My father came down with an unexpected illness that ended up quickly taking his life. It was my worst nightmare and my life’s defining moment. I knew that this turn of events could kill me if I kept self-medicating and that’s not what my father or family would want for me. My dad always wanted me to live my life’s dreams and be happy. I couldn’t let his death be in vain so I got sober. Thank God.
My mind, body, and soul started working again and the loves of my life started falling back into place. I didn’t want to bother anyone so I bought a CJ Nelson Arrow Model off of Craigslist and started surfing like each day was my last. These were the hardest but most important sessions of my life. My skills were still there after nearly 4 years out of the water as an addict. My career was completely gone but I could surf and it felt amazing. This is true for most addicts that recover. Roughly 3 months after you get sober, things start feeling really good again. Anyway……
About a year after sobering up my longtime friend, Ian Chisholm, rang me out of the blue. He invited me to ride for his label South Coast Surfboards and flew me out to his home in Australia to build boards. He had seen my new direction and freedom on social media and reached out to me. Another defining moment in my life that I will never forget. We ended up building some of the best surfboards I’ve ever ridden including the “Slasher” that redefined my whole wave riding approach.
Another great friend of mine, Yu Sumitomo contacted me after seeing some of my social media posts. Yu had been making these cutting-edge carbon fiber surfboards in Japan for a number of years. He asked if he could build me a noserider out of these advanced materials and I jumped at the chance. I had had a carbon model with Arrow/Aviso Surfboards in the past so I knew it was an amazing material to work with. It ended up being the best performing surfboard I’d ever ridden. Yu flew me to Japan where he had made 12 boards waiting for me that were all white. Only numbers visually set them apart but they were all different flex patterns due to their lamination process. I spent two weeks testing and riding them as we toured our way through Japan. At the end of the trip, I selected number 2 as the best performing board. This was a startling and unexpected moment in my life where an alternative surfboard construction had grabbed nearly all of my attention. It worked so much better than anything I’d ever ridden that it was simply undeniable.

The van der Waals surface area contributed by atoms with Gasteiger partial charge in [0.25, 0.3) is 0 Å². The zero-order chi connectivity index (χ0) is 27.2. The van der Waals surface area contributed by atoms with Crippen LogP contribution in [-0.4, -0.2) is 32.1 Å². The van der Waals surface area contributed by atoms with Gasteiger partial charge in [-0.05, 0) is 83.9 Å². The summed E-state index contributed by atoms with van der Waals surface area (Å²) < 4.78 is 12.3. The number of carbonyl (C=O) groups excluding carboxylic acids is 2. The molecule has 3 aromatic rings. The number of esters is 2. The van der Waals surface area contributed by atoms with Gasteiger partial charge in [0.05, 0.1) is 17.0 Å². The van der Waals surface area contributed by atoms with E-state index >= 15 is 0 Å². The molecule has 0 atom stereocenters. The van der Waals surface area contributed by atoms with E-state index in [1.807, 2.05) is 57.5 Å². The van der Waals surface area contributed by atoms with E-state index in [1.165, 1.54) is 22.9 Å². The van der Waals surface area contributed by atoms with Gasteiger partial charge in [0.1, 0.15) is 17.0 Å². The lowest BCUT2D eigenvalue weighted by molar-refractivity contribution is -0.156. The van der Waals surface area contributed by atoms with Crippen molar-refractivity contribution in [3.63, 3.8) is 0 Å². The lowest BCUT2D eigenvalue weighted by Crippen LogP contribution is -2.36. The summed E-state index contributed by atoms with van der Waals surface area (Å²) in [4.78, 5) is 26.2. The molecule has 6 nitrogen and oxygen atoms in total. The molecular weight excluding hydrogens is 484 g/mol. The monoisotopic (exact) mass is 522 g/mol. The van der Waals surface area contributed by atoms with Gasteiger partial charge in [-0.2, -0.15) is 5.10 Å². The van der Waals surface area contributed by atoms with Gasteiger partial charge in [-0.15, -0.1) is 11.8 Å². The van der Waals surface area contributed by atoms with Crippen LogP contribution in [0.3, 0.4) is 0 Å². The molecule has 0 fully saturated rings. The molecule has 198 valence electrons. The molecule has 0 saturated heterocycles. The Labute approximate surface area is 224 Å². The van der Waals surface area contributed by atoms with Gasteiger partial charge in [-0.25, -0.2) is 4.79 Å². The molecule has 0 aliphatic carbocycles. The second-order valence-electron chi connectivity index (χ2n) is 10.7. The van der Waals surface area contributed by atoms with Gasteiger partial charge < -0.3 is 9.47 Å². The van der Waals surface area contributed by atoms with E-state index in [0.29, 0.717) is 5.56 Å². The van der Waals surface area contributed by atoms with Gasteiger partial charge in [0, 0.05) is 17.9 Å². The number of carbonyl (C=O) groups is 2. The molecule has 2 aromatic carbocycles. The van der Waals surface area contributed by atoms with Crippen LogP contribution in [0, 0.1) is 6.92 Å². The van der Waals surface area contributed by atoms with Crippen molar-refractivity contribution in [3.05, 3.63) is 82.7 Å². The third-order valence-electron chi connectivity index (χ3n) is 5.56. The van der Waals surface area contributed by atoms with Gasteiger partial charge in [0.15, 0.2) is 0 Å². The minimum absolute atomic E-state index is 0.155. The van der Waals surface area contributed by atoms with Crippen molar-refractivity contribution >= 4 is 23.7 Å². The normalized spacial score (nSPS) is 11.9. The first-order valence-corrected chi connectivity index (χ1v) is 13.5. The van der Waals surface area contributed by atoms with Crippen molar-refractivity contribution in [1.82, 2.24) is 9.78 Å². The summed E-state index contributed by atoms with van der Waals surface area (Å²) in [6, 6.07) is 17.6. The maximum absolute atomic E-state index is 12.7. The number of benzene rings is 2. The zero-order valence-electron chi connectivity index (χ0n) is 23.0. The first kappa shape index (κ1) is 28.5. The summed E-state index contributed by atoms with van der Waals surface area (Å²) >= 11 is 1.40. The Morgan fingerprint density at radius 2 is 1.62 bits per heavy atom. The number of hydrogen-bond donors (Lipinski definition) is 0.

With new life being blown into our brand inspiration was at an all-time high. Our direction had another shift with opening up our doors to other friends and shapers who want to share in this new technology. Our brand today is full of love and light. Best friends working alongside one another with an extended family of riders and customers that keep us inspired and motivated.
I have learned that life is all about relationships, transitions, and reinventing ourselves, rejoicing in the victories, and pushing through the failures. Points of transition often include letting loose of some things in order to grasp others. I am happy to arrive at this point in my life, having gone through a number of transitions to arrive at a state of clarity and purpose.
A series of unfortunate and fortunate events created our brand. Years of surfboard building, sponsorships, travels, bad times and good. Our range of boards and building materials is as radical and diverse as my life. As a 20 year professional surfer and designer, I can help point you in the right direction with a surfboard or let you quietly learn from my mistakes. This is only the tiniest glimpse into my history and I could go on forever telling you the highs and lows of being me but I’m going to stop here. I am, however, an open book and I’m eager to share my story. I’m always here to talk boards or sobriety so feel free to contact me directly. I will try to get back to you in the timeliest fashion possible.
Working with friends doing what I love is a miracle. Helping you choose the right surfboard without riding a couple thousand of them is my passion. My life has been a unique adventure and I look forward to the future with humble thanks. I am honored to be able to offer you these slices of my personal happiness. Let’s progress longboard surfing together.
Be Here Now.